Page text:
Category Archives: True Life

Princples of Lust (2003)

Director: Penny Woolcock
Starring:Alec Newman, Sienna Guillory, Marc Warren, Julian Barratt, Lara Clifton. UK. 1h 48m

In a heated conversation between a couple of shabby fellows after a night of debauchery, a poignant line is shouted, the definition of the film title and ethos of what you have spend an hour watching… it goes something along the lines of “meeting someone fucking their brains out and when you get bored you move on”. This dry argument is a key to Penny Woolcock’s vibrantly disturbing drama surrounding the most powerful bouts of writer’s block that Paul might ever have in one lifetime.

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Burton and Taylor (2013)

Director: Richard Laxton
Starring: Helena Bonham Carter, Dominic West .UK. 1h 30m

This glamorized TV movie is the love child of director Richard Laxton, who cleverly used a poignant part of life and relationship between Liz Taylor and Richard Burton to highlight their turbulent relationship and striking personalities.

Set in 1983, the film revolves around Burton and Taylor as they attempt to join forces to star in Noel Coward’s stage play “Private Lives”. After years of marriage, their own addictive personalities and the pressures from the press, they begin to lose their stubborn protective barriers and find some kind of path to recovery together.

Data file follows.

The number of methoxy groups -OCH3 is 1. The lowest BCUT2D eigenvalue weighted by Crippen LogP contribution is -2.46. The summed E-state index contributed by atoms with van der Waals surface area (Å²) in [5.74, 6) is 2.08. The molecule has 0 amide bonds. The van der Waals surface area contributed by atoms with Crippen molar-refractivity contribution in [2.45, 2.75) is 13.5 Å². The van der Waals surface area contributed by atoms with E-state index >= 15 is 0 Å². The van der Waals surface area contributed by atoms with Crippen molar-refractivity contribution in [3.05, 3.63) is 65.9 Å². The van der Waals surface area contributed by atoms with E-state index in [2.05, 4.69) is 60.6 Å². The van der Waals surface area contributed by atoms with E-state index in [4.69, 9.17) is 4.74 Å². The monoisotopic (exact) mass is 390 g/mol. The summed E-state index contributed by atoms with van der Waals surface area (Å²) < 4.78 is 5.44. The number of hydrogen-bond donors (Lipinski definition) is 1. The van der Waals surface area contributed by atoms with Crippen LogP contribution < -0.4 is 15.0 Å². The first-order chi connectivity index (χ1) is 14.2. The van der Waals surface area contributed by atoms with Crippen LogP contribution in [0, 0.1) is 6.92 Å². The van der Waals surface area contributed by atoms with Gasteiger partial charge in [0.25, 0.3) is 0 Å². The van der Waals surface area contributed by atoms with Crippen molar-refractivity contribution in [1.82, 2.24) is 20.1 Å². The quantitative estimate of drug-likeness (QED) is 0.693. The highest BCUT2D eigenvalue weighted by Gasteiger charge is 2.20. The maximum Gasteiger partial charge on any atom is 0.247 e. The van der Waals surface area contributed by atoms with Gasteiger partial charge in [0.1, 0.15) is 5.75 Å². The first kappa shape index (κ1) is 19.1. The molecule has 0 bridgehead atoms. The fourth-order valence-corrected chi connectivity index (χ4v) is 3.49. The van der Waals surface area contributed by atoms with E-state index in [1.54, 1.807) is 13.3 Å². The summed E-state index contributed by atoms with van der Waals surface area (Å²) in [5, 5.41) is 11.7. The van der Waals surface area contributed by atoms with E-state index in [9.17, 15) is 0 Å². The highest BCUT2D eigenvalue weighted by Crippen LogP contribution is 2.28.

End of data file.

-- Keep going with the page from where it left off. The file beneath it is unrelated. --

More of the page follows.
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Monster Preacher (2021)

Directors: Solita Hanna, Shannon Sears-Rivera
Starring: Josefina Rivera, Jacqueline Askins .USA. 1h 32m

Over the years, a majority of the serial killer cinematic adventures have always been a total let down. Not giving enough of the gory insights for hardcore fans, or trying to make excuses for killing patterns that we may never understand as the killers have been long gone or don’t wish to talk. In stark contrast Monster Preacher manages to almost circumnavigate the killer himself and tightly focuses on two victims, two brave women who survived an horrendous ordeal the killers hands, and yet somehow had never reunited until this documentary.